Global Leadership


Trent Prather



When we hear the name Castro all our ears go sharp and we get interested. In their view, Draper and Theodore, (1965) say that Fidel Castro was a renowned world-class leader who fought vehemently for his country’s independence from American imperialism. His political leadership steered his country through a number of revolutions both political and economic and he is seen by most third world countries as a hero because he helped most of them through economic crisis and fight for independence.

Fidel was born in 13th of August 1926 in a wealthy famer’s home in Cuba. He was an average student who loved sport but later embarked in studying law and politics and hence his political life commenced when he was a student. The party that he revolutionized his country with was called Partido Ortodoxo. He is thus one of the most influential and dedicated leaders that history will ever live to remember (Draper & Theodore, 1965).


According to Franqui & Carlos (1984), the first and foremost important achievement was that Fidel led his country to independence by and liberated it even though it was through a military coup. His love for the peasants who got humiliated by imperialist leaders gave him the passion to fight for Cuba’s liberation.

Von & Alex (2011), are of the fact that Cuba was under imperialism by the United States and as a result since Castrol was more of a Marxist Leninist, he was strongly opposed to the way the government treated the poor and the way the foreign interventions saw an economic crisis in his country rise even more. One of the major achievements that we can enlist is that he united his country and liberated it from imperialism.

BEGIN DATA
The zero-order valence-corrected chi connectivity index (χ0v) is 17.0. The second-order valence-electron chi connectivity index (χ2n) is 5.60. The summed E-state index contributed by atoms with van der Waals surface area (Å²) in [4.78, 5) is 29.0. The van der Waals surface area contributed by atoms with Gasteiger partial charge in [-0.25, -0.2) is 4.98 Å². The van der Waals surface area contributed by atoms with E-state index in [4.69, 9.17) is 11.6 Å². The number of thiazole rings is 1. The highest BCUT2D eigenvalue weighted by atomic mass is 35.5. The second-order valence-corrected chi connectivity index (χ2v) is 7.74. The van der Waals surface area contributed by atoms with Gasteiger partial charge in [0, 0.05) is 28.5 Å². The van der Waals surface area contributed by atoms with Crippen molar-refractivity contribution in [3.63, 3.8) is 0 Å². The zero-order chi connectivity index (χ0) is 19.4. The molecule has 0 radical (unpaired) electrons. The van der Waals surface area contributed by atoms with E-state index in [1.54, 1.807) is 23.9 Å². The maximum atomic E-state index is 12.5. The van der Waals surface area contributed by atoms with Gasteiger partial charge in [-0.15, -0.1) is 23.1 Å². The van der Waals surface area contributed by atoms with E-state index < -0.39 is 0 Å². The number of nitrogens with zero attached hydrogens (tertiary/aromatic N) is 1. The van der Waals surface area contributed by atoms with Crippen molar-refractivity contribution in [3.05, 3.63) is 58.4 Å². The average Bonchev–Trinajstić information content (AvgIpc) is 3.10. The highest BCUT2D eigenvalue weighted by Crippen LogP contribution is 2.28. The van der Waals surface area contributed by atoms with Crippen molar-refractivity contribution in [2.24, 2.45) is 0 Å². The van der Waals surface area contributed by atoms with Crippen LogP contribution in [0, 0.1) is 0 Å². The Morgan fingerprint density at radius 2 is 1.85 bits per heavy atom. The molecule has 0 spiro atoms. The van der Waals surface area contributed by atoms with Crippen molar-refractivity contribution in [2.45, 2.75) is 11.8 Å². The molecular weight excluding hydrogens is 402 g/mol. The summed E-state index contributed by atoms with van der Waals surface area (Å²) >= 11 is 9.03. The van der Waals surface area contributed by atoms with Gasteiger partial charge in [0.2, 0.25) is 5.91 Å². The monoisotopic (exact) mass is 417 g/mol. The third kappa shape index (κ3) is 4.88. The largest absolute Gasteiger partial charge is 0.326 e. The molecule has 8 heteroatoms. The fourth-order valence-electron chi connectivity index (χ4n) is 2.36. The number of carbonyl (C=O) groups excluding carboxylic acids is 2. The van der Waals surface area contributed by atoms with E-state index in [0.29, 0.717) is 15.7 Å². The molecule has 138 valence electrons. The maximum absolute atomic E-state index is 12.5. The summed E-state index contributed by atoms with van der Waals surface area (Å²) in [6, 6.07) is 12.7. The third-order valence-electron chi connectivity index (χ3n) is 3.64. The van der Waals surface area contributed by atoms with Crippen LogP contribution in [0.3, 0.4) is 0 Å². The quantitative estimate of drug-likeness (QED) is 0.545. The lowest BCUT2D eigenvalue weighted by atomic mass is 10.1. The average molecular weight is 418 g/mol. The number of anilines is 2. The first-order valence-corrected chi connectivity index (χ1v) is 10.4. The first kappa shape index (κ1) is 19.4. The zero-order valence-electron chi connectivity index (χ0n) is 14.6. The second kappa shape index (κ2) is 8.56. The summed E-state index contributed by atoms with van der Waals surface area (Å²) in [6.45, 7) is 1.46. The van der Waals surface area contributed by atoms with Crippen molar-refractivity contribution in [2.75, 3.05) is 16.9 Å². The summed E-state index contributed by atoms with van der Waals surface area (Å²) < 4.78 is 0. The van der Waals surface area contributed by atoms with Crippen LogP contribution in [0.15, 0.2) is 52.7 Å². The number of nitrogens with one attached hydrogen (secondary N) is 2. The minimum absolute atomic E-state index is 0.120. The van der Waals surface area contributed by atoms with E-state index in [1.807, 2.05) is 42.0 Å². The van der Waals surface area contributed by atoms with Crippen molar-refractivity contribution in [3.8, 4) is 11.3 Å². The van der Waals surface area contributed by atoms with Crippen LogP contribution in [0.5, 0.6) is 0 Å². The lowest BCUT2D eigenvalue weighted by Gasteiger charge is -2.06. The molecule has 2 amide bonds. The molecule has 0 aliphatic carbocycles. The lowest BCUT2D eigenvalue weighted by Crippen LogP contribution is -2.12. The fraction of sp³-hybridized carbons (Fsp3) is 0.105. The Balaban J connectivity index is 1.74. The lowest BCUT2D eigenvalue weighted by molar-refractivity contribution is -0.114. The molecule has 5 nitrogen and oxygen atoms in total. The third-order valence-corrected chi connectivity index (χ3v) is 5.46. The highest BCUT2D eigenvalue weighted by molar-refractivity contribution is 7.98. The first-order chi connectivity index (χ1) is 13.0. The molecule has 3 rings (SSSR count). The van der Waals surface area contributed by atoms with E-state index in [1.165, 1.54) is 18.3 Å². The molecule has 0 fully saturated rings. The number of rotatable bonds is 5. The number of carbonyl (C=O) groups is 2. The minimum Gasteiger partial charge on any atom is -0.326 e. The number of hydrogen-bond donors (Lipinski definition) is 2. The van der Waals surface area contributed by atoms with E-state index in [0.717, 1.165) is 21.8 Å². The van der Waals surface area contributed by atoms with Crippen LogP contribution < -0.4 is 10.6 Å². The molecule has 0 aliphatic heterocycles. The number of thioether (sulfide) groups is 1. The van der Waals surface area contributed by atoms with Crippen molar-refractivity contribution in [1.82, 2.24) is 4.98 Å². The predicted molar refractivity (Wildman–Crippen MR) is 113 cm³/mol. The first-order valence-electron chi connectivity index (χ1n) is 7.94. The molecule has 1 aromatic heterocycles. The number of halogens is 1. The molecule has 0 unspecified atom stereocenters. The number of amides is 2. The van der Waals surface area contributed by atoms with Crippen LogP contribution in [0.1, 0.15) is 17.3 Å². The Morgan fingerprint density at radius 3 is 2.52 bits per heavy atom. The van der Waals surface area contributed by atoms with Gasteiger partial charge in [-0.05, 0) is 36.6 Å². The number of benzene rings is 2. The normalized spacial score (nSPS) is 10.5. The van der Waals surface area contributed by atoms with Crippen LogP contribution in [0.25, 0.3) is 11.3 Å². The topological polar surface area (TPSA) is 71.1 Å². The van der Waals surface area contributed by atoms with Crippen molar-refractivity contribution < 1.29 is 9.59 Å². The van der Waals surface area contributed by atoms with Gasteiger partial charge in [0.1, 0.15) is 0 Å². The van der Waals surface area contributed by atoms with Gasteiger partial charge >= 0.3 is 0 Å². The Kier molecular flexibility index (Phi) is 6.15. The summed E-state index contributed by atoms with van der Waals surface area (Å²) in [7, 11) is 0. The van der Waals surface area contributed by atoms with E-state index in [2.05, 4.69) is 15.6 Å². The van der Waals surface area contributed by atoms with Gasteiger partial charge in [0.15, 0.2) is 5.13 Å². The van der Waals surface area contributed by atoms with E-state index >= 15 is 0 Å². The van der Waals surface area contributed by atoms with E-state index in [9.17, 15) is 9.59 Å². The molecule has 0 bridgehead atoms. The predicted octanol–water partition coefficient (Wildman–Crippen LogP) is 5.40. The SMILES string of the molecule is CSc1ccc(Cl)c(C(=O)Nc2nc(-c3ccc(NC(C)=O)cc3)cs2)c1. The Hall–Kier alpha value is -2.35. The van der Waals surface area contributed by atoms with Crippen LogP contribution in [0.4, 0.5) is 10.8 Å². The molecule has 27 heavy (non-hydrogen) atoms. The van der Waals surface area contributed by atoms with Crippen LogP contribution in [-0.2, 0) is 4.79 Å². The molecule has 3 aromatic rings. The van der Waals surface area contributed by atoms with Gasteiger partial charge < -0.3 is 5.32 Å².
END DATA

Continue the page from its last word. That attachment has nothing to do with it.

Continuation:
He also made serious social reforms that were effected through a society system hence ensuring that the rich did not entirely oppress the peasants in governance and in sharing of resources and hence he embraced communism whereby resources could be shared equally. He also expanded the healthcare and the education centre that were failing due to the constant warfare in the island (Franqui & Carlos, 1984).

He also helped the third world countries to liberate themselves from colonialism by providing military and financial support for instance he supported the imperialist insurgence in Nicaragua, Chile and Grenada too. In order to save his country from more coups he made an alliance with the Soviet Union since the United States through the CIA tried to remove him from power, this gave him and his country some political leverage (Draper & Theodore, 1965).

In a similar opinion, Guerra & Lillian (2012), depict that this is a man who was also a nature lover and he embraced environmentalists and he supported the conservation of nature and forests. He also advocated for human rights which was the initial trigger for him to try and force reforms in his country. The expansion of the education sector under his rule was also a great achievement that saw him come up as one of the most respected leaders in Cuba.